Fitbit Isn't Just a Wearables Company Anymore
CEO James Park discusses its transformation.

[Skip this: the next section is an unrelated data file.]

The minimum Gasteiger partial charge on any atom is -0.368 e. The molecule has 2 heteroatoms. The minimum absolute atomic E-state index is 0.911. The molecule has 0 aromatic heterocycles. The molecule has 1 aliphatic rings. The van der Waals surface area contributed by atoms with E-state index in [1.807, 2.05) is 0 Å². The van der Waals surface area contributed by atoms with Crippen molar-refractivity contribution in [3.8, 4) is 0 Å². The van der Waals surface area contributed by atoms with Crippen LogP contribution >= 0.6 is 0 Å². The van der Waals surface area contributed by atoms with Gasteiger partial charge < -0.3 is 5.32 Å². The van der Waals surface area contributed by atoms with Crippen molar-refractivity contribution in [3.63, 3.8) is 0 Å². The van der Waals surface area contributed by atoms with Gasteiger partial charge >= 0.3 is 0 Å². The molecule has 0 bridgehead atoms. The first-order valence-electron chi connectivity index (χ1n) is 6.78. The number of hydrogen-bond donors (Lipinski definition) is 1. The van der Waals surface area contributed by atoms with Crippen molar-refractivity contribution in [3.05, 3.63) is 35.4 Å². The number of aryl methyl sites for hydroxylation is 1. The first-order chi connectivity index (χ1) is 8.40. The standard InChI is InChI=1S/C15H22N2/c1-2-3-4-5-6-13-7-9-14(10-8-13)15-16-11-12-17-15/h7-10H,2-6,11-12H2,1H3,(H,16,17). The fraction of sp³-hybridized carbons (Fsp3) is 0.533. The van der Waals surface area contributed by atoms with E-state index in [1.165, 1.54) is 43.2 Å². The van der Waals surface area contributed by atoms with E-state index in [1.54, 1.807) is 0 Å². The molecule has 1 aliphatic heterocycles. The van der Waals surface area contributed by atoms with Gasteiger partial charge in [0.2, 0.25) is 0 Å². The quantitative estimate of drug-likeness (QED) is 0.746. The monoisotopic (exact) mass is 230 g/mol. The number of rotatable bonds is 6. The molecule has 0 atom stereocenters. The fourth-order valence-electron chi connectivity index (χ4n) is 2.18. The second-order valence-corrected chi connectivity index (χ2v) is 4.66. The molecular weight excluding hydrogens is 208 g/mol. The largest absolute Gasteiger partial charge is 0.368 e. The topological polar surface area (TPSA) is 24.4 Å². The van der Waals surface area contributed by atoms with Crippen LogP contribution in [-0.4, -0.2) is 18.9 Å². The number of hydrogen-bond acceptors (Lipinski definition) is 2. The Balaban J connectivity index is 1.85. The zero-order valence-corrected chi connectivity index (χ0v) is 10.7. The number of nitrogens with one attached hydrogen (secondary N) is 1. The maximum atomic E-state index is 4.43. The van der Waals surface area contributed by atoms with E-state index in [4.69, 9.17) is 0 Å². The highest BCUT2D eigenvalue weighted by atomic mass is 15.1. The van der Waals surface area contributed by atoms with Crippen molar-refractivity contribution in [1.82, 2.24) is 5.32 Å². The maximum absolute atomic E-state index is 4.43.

James, everyone knows about Fitbit and all of those fitness trackers, but you're also moving more now into health care and into the wellness businesses. So is Fitbit a hardware maker or a health care company? I think more the latter. I like to consider Fitbit and its evolution to be more of a digital health company, where I think technology, such as advanced sensors, analysis of data can start that profound impacts on health care system. But this new direction that you're going in is punishing your stock. Fitbit stock has dropped from about $55 a share a year ago, shortly after you went public to around $12. Now, how are you going to prove to investors that you're on the right path? So there's only so much we can do to control the stock price, but what we're trying to do to disprove people is continue to execute. We've done that over nine years as a company. Our financial performance every year, every quarter has been exceptional. And I hope to continue to do that. And the way we do that is by continuing to deliver amazing products, which have profound impacts on people's health. So where's that innovation going to come from? Is it going to be through internal research? Is it through acquisitions? What's your plan? I think our strategy is going to involve both. I think any successful company has to have a healthy mix. We definitely don't have a not-invented-here syndrome. There's so many people doing crazily innovative things outside of Fitbit and digital health. And so at the end of the year, I think we almost have a billion in cash. And we want to be very wise in the way that we think about acquiring companies, but that's definite part of our strategy. Meanwhile, you're getting an incredible amount of competition on your traditional fitness tracker part of the business from companies like Apple, and Jawbone, and Samsung, and Under Armor. So what are you doing to protect and grow your market share? So we've seen a lot of companies enter a category over time. I think the amazing thing about our execution over the past nine years is that many of these companies have come and gone. So we take every new entrant very seriously, but I think what's defined our success is one, the focus on this mission. Health and fitness are the primary things that Fitbit does. It's not 1 of 5 things or 1 of 10 things like many of our competitors. And I think that focus has served us pretty well. You've talked about moving more into international markets. Are you still thinking that, or are you rethinking it given all of the concerns and uncertainty about Brexit and the risks that go with that? Yeah, so Brexit is definitely something that we monitored. But we're not affected as much by macroeconomic trends, primarily because this market is so early and so large that we're going to continue to grow pretty rapidly as a company. And international is a big part of that strategy. I've said before that international for us is only 20-something percent of our revenue. But if you look at our peer companies, international typically constitutes at least 50% of our revenues. So that shows that international can be a powerful driver of our growth next few years. Looking ahead, let's say, 2-3 years from now, how will we be describing Fitbit? What kind of companies are going to be? I would like people to think a Fitbit as the company that's had the most profound impact on their health outside of a hospital. I think too much of our health care dollars are spent fixing people on therapies, surgeries, treatments, et cetera. Whereas more money investment spent on preventative technologies, such as Fitbit, can generate much better returns for people and the health care system.